Abstract 16884: Involvement of Hydrogen Sulfide (H2S) in Dexamethasone (DEX) Induced Hypertension in Rat
Introduction: Glucocorticoid (GC) excess is related to hypertension. The deletion of endothelial GC-receptors abrogates the blood pressure increase, suggesting GC-induced hypertension is endothelium-dependent. In response to shear stress endothelium releases nitric oxide, endothelial derived hyperpolarizing factor (EDHF) and prostacyclin. Recently H2S has been proposed as a candidate for EDHF. H2S is mainly produced by the enzymes cystathionine β-synthase (CBS) and cystathionine γ-lyase (CSE) from L-cysteine. The aim of this study was to investigate the EDHF/H2S signaling in GC-hypertension.
Methods: Male Wistar rats were treated with DEX (1.5 mg/kg/sc) or vehicle (VEH) for 8 days. Systolic blood pressure (SBP) was monitored every 2 days. EDHF was evaluated in mesenteric plexus and carotid artery performing a concentration-effect curve of acetylcholine in presence of indomethacin (INDO) and nitro-L-arginine methyl ester (L-NAME). Apamin (APA) plus charibdotoxin (CTX), SKCa and BKCa inhibitors, or propargylglycine (PAG), CSE inhibitor, were used. CBS and CSE levels were analyzed by immunoblot. H2S levels were measured by a colorimetric assay.
Results: DEX treatment significantly increased SBP compared to VEH (*p<0.05, **p<0.01, ***p<0.001 at days 2-4, 6, 8 respectively). EDHF-mediated relaxation of mesenteric bed or carotid artery was markedly reduced in DEX group compared to VEH (***p<0.001). APA and CTX as well as PAG abolished EDHF-mediated relaxation in DEX or VEH group (***,°°°p<0.001 respectively). CBS and CSE levels were significantly reduced in mesenteric plexus and carotid artery in DEX group (*p<0.05). The H2S production was markedly reduced in mesenteric plexus and carotid artery (*p<0.05, **p<0.01 respectively) as well as plasmatic H2S levels (*p<0.05) in DEX rats compared to VEH.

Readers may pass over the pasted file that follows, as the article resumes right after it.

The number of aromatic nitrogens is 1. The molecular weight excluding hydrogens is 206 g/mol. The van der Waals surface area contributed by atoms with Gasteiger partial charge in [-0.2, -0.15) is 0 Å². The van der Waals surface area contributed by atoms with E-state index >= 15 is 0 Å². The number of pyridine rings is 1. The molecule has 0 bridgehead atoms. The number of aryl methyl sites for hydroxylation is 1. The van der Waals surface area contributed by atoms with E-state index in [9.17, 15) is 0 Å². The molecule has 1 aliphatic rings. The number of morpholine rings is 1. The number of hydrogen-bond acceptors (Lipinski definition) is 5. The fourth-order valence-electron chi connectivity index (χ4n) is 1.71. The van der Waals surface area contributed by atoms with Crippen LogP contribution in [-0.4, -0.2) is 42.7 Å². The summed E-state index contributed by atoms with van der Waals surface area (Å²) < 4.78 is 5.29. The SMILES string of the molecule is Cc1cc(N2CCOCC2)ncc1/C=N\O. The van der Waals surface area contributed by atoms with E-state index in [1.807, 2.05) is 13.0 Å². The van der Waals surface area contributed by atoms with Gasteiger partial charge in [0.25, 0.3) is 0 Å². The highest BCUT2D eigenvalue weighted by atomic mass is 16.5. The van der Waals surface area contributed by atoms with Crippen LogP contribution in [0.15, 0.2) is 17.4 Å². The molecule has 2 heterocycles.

Conclusions: Our data demonstrate that GC-excess induces an impairment of H2S/EDHF signaling indicating an additional cause of GC-mediated hypertension.
Author Disclosures: E. Donnarumma: None. E. Mitidieri: None. T. Tramontano: None. V. Brancaleone: None. M. Bucci: None. R. d’Emmanuele di Villa Bianca: None. R. Sorrentino: None.
- © 2014 by American Heart Association, Inc.